Editor's note: Every week, HuffPost Religion shines a spotlight on religious people doing good work in their communities. If you would like to recommend a faith-inspired organization, initiative or person in your community, send an email to email@example.com or tweet to @huffpostrelig using the hashtag #faithinspires.
This week’s Faith Inspires highlights the work of Guardian Angels Catholic Community, an LGBT-friendly independent Catholic Church focused on social justice located in Tempe, AZ. An eight-year-old parish, Guardian Angels Catholic Community is part of the Ecumenical Catholic Communion. The ECC was formed in 2003 in Orange, CA and traces its history to the “Old Catholics,” a group of Catholics who came together in 1870 in opposition to the Pope’s declaration of infallibility. Today the ECC, which is independent of papal jurisdiction, has parishes all over the world.
Charity and justice, core values of Catholic social teaching, are the foundation of Guardian Angels’ ministry. Their social justice focus areas include interfaith dialogue, community service, eco-justice, immigration, medical care, and serving meals and providing shelter to the homeless and needy through I-HELP (Interfaith Homeless Emergency Lodging Program).
Zach Grossman, a member of the Guardian Angels’ community who volunteers with the I-HELP told The Huffington Post in an email: “Our aim in serving a meal to [the homeless] is to affirm to them that they are human beings who are to be treated with dignity, respect and love.” He explained that what he loved best about the program is that once the guests are served, everyone eats together. “In doing so we are trying to emulate Christ,” said Grossman. Grossman who converted to Roman Catholicism in 2007, has been a member of Guardian Angels’ Catholic Community for six months now.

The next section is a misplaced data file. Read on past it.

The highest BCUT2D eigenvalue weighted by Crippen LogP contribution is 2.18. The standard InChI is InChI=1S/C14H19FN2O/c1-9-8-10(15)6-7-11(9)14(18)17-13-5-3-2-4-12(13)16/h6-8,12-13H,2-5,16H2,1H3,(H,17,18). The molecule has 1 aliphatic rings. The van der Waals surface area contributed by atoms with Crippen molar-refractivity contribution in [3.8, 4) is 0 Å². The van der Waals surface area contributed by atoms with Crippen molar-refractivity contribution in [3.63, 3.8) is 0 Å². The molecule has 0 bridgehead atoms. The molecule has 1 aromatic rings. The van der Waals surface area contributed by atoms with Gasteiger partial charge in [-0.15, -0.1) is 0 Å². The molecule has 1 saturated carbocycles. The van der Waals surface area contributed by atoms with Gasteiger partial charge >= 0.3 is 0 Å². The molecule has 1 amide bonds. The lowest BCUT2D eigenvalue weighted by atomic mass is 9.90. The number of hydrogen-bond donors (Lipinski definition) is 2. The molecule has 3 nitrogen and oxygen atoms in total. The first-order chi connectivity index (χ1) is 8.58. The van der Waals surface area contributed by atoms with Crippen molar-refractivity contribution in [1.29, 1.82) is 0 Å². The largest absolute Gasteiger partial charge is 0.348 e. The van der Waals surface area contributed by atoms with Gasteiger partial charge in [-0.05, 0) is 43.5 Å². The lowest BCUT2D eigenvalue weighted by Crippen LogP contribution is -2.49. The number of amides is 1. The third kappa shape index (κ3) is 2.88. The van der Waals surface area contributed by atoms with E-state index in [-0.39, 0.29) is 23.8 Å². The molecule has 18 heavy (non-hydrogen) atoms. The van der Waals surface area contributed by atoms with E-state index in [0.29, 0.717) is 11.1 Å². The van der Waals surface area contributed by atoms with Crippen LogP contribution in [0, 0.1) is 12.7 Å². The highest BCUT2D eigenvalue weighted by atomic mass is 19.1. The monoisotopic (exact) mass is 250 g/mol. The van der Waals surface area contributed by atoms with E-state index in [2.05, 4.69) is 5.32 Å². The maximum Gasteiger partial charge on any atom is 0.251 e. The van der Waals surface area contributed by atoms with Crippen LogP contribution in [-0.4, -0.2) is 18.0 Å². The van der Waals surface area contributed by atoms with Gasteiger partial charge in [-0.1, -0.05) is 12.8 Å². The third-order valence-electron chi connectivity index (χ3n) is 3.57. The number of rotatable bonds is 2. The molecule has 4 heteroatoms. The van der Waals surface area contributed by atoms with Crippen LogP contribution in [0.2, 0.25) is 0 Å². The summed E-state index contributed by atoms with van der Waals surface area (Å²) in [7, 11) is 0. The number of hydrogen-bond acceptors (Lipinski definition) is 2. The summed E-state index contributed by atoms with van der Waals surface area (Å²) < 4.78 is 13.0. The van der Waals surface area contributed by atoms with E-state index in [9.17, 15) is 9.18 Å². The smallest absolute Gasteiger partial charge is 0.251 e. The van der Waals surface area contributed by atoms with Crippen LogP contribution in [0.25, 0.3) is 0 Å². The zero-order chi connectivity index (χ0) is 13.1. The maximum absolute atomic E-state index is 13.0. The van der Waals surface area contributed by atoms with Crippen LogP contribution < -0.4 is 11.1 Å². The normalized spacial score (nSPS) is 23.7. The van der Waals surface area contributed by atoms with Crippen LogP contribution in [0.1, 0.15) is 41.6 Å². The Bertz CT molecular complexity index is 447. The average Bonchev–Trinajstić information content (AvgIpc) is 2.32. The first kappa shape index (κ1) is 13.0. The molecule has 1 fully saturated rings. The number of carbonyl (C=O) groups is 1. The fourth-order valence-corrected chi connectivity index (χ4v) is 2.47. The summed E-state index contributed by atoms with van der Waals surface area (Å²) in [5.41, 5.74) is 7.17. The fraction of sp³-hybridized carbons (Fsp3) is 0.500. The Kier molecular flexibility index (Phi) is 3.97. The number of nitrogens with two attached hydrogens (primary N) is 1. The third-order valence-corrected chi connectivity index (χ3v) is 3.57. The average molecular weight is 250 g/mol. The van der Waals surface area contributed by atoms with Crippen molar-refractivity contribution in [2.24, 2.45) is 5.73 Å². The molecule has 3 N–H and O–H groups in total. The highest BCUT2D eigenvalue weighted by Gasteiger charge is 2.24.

Where does Guardian Angels Catholic Community derive its social justice inspiration from? “It all goes back to Jesus. He spent time with folks who were marginalized,” explained Rev. Sue Ringler, the pastor of Guardian Angels Catholic Community. It is all about acting with love, justice and reconciliation, she said. Prior to joining the ECC, Rev. Ringler, who was raised Roman Catholic, was employed as a lay minister for 20 years at a Roman Catholic Church. She has been the pastor of Guardian Angels for five years now. (The ECC honors calls to priesthood from men, women and married.)
Speaking about her hope for Guardian Angels Catholic Community, Rev. Ringler said, “My hope is that social justice is not something we do, but something we are. We live our faith, we don’t just do Sunday.”
Thank you to HuffPost community member Zach Grossman for recommending this weeks' Faith Inspires.
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Below are some scenes from Guardian Angels Catholic Community: